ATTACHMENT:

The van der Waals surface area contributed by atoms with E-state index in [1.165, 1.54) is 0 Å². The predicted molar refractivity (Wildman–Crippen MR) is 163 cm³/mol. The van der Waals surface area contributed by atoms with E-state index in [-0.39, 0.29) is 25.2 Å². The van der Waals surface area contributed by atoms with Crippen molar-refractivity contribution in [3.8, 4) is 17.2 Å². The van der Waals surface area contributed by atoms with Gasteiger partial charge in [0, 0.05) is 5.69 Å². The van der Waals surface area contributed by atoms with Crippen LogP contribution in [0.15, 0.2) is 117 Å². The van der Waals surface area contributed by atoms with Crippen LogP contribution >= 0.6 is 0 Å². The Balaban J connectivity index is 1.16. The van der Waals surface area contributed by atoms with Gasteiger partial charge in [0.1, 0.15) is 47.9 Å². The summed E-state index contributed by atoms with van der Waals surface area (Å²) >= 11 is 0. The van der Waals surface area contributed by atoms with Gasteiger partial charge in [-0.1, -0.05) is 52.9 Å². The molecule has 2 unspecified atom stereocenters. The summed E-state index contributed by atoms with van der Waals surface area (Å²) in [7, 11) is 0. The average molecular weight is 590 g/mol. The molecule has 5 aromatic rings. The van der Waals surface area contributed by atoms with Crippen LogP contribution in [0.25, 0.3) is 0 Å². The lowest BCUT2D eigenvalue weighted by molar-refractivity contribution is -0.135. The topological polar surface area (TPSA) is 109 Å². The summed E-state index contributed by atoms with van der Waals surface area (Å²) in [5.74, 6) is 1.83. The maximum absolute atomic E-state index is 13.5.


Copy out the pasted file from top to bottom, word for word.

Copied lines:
The van der Waals surface area contributed by atoms with E-state index in [1.165, 1.54) is 0 Å². The predicted molar refractivity (Wildman–Crippen MR) is 163 cm³/mol. The van der Waals surface area contributed by atoms with E-state index in [-0.39, 0.29) is 25.2 Å². The van der Waals surface area contributed by atoms with Crippen molar-refractivity contribution in [3.8, 4) is 17.2 Å². The van der Waals surface area contributed by atoms with Gasteiger partial charge in [0, 0.05) is 5.69 Å². The van der Waals surface area contributed by atoms with Crippen LogP contribution in [0.15, 0.2) is 117 Å². The van der Waals surface area contributed by atoms with Crippen LogP contribution >= 0.6 is 0 Å². The Balaban J connectivity index is 1.16. The van der Waals surface area contributed by atoms with Gasteiger partial charge in [0.1, 0.15) is 47.9 Å². The summed E-state index contributed by atoms with van der Waals surface area (Å²) >= 11 is 0. The van der Waals surface area contributed by atoms with Gasteiger partial charge in [-0.1, -0.05) is 52.9 Å². The molecule has 2 unspecified atom stereocenters. The summed E-state index contributed by atoms with van der Waals surface area (Å²) in [7, 11) is 0. The average molecular weight is 590 g/mol. The molecule has 5 aromatic rings. The van der Waals surface area contributed by atoms with Crippen LogP contribution in [0.25, 0.3) is 0 Å². The lowest BCUT2D eigenvalue weighted by molar-refractivity contribution is -0.135. The topological polar surface area (TPSA) is 109 Å². The summed E-state index contributed by atoms with van der Waals surface area (Å²) in [5.74, 6) is 1.83. The maximum absolute atomic E-state index is 13.5.